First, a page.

Oh, Wednesday. I love you, but it’s so hard to be productive. The afternoon whizzes by in a haze of ultimate frisbee, grocery shopping, and cooking.
Luck for Hire is at 25,731 words.
No cuts. Eric liked the last scene I was working on. 2841 to my Skirt Chaser hard goal. (It has been pointed out that my carrot is particularly carrot-y. I’m going to "reward" myself with running 3 miles.)
Nothing yet today. I need to have good evening. I’m going to have to set up teams and a schedule for VOTS league probably tomorrow. And I’ll probably have some NYF web stuff to do before the weekend too. And then NYF.
I’ve settled into a habit of writing late a night, starting at about 9pm and going to 1-3am. I suppose it’s working well enough, but if that’s my schedule, I need to take better advantage of my days to get other stuff done.
Sent one Model Species query out yesterday. No other writing and only a small bit of reading done.
Dust by Elizabeth Bear
I read this on suggestion of the Women of Science Fiction book club. I would not have read it otherwise.
I did not finish this book.
I tried. Honestly, I did. But at page 250, I just kept thinking to myself, “There are other books you could be reading. Why aren’t you reading those?”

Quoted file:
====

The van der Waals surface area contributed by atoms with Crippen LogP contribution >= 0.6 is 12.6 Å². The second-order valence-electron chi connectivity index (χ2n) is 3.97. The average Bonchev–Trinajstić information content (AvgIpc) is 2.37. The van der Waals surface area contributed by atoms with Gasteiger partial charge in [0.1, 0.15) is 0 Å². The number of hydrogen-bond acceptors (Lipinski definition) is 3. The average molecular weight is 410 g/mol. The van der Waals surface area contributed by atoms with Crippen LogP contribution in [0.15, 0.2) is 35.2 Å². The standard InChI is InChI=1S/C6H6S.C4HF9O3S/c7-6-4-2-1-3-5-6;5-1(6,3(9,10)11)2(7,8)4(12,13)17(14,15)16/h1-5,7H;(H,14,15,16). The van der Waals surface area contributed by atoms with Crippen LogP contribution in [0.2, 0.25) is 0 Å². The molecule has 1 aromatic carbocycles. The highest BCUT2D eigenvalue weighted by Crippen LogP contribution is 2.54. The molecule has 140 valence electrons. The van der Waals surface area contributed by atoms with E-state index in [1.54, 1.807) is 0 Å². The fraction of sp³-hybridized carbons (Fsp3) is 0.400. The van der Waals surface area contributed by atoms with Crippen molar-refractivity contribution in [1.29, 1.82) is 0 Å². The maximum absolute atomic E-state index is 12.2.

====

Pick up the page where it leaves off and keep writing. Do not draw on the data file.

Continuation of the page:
Part of the reason I kept at this book as long as I did is that I can’t quite put my finger on what I dislike about it. Many of the problems I had earlier in the book (see below) are pretty much answered as the world is revealed. And I have to give Bear props for that. I don’t expect that everything be utterly clear about a world that I’m being dropped into. Playing with medieval tropes in a science fiction setting is interesting as well, but kind of leaves me feeling like it tries too hard. I guess my problem is that I’m not really interested in the world or the characters at all. I just haven’t figured out why I’m not interested.
Rather fond of Gavin the basilisk, though.
“Hope” by Michael A. Burstein (Destination:Future)
It would seem that people in science fiction stories have never read science fiction stories because they are always dubious of time traveler. It might be nice to see someone really play with that trope.
“I’m Alive, I Love You, I’ll See You In Reno” by Vylar Kaftan (Lightspeed, June 2010)
This is 90% a relationship story with sci-fi trappings and 10% musing on the relationship problems that would actually be caused by relativistic travel.
via Jamie Todd Rubin